JOSEPH WILSON SWAN
Electric light and actinic light... a pioneer.
1828 - 1914
Although the English physicist and chemist Joseph Swan is most remembered for making an early electric light bulb, he also invented a dry photographic process. This invention
lead to a huge improvement in photography and progress toward the development of modern photographic film.
Joseph Wilson Swan was born on Oct. 31,
1828, in Sunderland, and he served an apprenticeship with a pharmacist there. He later became a partner in Mawson's, a firm of manufacturing chemists in Newcastle. This company existed as Mawson Swan and
Morgan until recently. He worked at the company premises at 13 Mosley Street. In 1860 Swan developed a primitive electric light bulb that used a filament of carbonised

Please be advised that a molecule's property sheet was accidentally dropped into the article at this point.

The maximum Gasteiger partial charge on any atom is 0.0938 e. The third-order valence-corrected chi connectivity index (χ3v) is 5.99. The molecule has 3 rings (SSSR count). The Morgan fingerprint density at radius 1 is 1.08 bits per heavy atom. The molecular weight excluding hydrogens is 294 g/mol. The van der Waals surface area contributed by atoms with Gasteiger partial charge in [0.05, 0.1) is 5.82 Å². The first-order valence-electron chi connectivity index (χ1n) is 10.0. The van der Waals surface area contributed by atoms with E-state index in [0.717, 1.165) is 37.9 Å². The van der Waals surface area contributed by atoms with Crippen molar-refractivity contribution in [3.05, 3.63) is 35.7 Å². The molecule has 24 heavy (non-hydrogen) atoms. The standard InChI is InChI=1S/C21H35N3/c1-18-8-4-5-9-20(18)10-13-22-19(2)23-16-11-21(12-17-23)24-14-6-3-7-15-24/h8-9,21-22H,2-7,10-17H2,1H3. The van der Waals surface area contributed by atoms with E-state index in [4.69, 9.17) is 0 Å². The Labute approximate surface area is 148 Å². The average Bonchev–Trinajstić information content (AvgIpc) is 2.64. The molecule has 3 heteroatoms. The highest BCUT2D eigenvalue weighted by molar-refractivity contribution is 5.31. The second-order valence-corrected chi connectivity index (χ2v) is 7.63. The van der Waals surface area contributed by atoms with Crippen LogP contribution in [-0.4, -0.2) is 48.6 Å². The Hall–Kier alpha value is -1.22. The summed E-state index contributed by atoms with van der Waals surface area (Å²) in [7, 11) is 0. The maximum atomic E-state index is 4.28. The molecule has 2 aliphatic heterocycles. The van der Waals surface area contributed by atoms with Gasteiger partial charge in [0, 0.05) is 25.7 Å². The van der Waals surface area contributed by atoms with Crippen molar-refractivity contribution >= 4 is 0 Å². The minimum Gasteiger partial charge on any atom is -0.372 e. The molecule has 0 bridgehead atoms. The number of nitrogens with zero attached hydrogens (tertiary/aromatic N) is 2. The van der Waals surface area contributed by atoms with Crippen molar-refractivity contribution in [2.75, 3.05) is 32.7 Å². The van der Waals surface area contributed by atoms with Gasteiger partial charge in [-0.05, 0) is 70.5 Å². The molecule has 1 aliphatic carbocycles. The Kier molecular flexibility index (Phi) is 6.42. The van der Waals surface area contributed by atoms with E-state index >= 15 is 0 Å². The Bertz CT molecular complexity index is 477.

paper in an evacuated glass bulb. However, the lack of good vacuum and an adequate electric source resulted in a short lifetime for the bulb and an inefficient light.
When working with wet photographic plates, he noticed that heat increased the sensitivity of the silver bromide emulsion. By 1871 he had devised a method of drying the wet plates, initiating the age
of convenience in photography. Eight years later he patented bromide paper, the paper commonly used in modern photographic prints.
Swan's light bulb design was substantially that used by Thomas Alva Edison in America nearly 20 years later. In 1880, after the improvement of vacuum
techniques, both Swan and Edison produced a practical light bulb. Three years later, while searching for a better carbon filament for his light bulb,
Swan patented a process for squeezing nitro-cellulose through holes to form fibres. The textile industry has used his process. Swan was knighted in 1904. He died on May 27, 1914, in Warlingham, Surrey.